Late Chilean cherry arrivals to U.S. extend season until March

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Late Chilean cherry arrivals to U.S. extend season until March

Chilean cherries are expected to remain on U.S. supermarket shelves for longer than usual. Importers say that’s due to Chile’s late start to harvest, but also thanks to varieties that are expanding the season.

Usually, Chilean cherry exports to the growing U.S. market end in mid-February. This year the late deal will see shipments arriving at U.S. ports until the week of March 15.  

“We want to let customers know that there are still fresh cherries arriving,” says Victor Arriagada, managing director at Forever Fresh LLC.  

Forever Fresh operates only roofed farms at high elevations in Nahuelbuta, located in the south of Chile, as well as Galvarino.  

This season, the peak in shipments occurred during weeks 3,4, and 5.  Usually, the peak occurs between weeks 51 and 1, a testament to a season that started late due to weather issues during the Chilean winter, with heavy rain that affected the earlier varieties. 

“The late deal can be explained both by the late start to the season, but also by the fact that our farms in the south of Chile are growing, with young trees of new varieties including Reginas and Sweethearts, which means that up to the end of the season, we are exporting very high-quality cherries to the U.S.,” Arriagada said.  

Evan Myers, managing director at Forever Fresh told that for the last three years, they have been investing in new varieties that show better returns for their growers, especially during the later part of the season.  

“We expect in coming years that the Chilean season will definitely expand into week 8 and hopefully we can supply supermarkets until March 15,” Myers said.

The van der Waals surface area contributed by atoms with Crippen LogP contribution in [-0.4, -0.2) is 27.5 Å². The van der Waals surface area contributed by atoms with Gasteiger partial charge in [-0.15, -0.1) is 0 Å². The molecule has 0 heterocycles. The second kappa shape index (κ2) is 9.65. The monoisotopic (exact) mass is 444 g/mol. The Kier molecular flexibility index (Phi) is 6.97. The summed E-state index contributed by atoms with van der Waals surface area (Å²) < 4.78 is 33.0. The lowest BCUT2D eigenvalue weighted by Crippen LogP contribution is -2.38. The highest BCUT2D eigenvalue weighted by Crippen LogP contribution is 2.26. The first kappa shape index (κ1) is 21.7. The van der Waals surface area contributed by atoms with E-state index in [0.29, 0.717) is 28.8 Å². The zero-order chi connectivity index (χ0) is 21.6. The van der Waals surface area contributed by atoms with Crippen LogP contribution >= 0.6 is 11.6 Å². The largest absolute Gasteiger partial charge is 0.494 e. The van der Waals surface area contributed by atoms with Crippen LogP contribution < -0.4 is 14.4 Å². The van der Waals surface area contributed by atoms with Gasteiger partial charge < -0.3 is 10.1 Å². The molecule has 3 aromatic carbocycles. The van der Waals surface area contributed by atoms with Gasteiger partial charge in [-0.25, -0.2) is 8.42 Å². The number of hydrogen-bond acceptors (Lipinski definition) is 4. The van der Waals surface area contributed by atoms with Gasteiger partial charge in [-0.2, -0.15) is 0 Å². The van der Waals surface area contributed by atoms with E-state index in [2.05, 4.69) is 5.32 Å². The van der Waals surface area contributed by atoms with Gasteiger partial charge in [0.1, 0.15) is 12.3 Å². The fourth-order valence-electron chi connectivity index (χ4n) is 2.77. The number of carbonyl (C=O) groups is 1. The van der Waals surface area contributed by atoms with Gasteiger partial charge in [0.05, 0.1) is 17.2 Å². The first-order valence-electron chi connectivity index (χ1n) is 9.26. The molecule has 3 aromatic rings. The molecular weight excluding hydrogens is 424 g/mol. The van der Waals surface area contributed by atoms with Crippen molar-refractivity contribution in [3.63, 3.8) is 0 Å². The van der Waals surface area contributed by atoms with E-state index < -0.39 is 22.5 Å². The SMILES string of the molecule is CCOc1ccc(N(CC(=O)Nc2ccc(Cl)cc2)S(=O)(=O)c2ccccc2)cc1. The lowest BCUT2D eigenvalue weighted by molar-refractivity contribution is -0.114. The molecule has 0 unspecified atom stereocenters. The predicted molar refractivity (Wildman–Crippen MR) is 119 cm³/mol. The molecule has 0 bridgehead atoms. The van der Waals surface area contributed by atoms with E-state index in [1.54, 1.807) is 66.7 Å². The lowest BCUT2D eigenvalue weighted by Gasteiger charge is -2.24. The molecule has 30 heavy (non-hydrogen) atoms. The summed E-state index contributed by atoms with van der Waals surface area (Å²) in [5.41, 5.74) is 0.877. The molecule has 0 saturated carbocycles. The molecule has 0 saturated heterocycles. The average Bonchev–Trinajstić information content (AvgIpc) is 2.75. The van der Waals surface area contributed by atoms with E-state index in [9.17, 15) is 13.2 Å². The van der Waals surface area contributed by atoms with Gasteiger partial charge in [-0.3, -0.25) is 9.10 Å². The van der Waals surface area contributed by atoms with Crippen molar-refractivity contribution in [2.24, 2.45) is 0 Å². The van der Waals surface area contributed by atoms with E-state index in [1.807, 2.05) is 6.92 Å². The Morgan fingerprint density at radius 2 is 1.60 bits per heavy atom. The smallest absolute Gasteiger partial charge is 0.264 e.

Quality and condition 

Both directors of the company say the quality and condition of Chilean cherries this season have been “very good.” 

“Earlier in the season, and during peak weeks, some varieties had a few issues. However, these late varieties that are coming in have amazing color and size,” Arriagada said. 

He added that consumer trends show a growing demand for bigger fruit, especially jumbo-sized fruit.  

“In the past, Chile used to send large and XL-sized fruit, but now customers are looking for that bigger fruit,” he says.  

Final volumes and initial projections

At the beginning of the season, the industry projected that exports to the U.S. would be down 30% due to the late start and the rough winter weather conditions.  

However, Myers said, “It seems that towards the end of January, the Chilean industry recovered and there was a lot of late volume during that period so the numbers will range pretty similar to previous years.” 

He added that Forever Fresh's volumes should be even higher than in the previous season.  

“I think we will between 650,000-700,000 cartons for the season, meaning we will be the biggest importer in the U.S. by far,” Arriagada said. 


Prices have remained stable during the season, mainly due to the unexpected supply throughout late 2023 and early 2024.  

“As our volumes grow, we have to work with our customers on a price that will keep the fruit moving, making prices consistent for the consumers with good returns for growers and retailers,” Arriagada said.


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